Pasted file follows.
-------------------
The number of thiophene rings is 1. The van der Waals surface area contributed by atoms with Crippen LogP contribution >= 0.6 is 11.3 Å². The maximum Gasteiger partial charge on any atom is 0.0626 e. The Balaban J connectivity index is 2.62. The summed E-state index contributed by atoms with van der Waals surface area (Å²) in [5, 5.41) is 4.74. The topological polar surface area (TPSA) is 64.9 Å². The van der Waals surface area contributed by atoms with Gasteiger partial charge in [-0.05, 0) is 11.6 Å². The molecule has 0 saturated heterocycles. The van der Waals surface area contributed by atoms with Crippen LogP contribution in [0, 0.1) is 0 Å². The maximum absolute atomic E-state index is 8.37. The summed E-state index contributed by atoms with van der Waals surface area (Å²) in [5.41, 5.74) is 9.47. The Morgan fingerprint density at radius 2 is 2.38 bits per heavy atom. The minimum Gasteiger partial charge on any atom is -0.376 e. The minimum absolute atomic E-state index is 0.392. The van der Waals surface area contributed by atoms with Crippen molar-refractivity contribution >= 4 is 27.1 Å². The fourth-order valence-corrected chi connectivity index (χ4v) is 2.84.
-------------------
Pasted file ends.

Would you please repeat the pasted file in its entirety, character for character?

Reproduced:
The number of thiophene rings is 1. The van der Waals surface area contributed by atoms with Crippen LogP contribution >= 0.6 is 11.3 Å². The maximum Gasteiger partial charge on any atom is 0.0626 e. The Balaban J connectivity index is 2.62. The summed E-state index contributed by atoms with van der Waals surface area (Å²) in [5, 5.41) is 4.74. The topological polar surface area (TPSA) is 64.9 Å². The van der Waals surface area contributed by atoms with Gasteiger partial charge in [-0.05, 0) is 11.6 Å². The molecule has 0 saturated heterocycles. The van der Waals surface area contributed by atoms with Crippen LogP contribution in [0, 0.1) is 0 Å². The maximum absolute atomic E-state index is 8.37. The summed E-state index contributed by atoms with van der Waals surface area (Å²) in [5.41, 5.74) is 9.47. The Morgan fingerprint density at radius 2 is 2.38 bits per heavy atom. The minimum Gasteiger partial charge on any atom is -0.376 e. The minimum absolute atomic E-state index is 0.392. The van der Waals surface area contributed by atoms with Crippen molar-refractivity contribution >= 4 is 27.1 Å². The fourth-order valence-corrected chi connectivity index (χ4v) is 2.84.